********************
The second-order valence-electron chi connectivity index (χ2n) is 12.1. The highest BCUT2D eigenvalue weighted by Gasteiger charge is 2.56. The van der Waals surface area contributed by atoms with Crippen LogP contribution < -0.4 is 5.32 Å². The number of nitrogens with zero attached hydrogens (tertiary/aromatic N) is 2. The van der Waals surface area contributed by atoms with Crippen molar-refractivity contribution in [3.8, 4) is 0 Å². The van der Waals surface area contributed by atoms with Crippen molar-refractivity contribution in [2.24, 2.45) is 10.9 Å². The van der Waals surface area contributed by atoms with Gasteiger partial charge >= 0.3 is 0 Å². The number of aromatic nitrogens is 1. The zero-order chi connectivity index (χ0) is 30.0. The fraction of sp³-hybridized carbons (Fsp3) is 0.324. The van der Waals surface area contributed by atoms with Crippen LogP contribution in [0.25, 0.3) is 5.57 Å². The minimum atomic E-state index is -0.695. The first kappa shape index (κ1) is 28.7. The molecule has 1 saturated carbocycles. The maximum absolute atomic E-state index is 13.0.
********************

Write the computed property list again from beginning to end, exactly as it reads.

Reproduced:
The second-order valence-electron chi connectivity index (χ2n) is 12.1. The highest BCUT2D eigenvalue weighted by Gasteiger charge is 2.56. The van der Waals surface area contributed by atoms with Crippen LogP contribution < -0.4 is 5.32 Å². The number of nitrogens with zero attached hydrogens (tertiary/aromatic N) is 2. The van der Waals surface area contributed by atoms with Crippen molar-refractivity contribution in [3.8, 4) is 0 Å². The van der Waals surface area contributed by atoms with Crippen molar-refractivity contribution in [2.24, 2.45) is 10.9 Å². The van der Waals surface area contributed by atoms with Gasteiger partial charge >= 0.3 is 0 Å². The number of aromatic nitrogens is 1. The zero-order chi connectivity index (χ0) is 30.0. The fraction of sp³-hybridized carbons (Fsp3) is 0.324. The van der Waals surface area contributed by atoms with Crippen LogP contribution in [0.25, 0.3) is 5.57 Å². The minimum atomic E-state index is -0.695. The first kappa shape index (κ1) is 28.7. The molecule has 1 saturated carbocycles. The maximum absolute atomic E-state index is 13.0.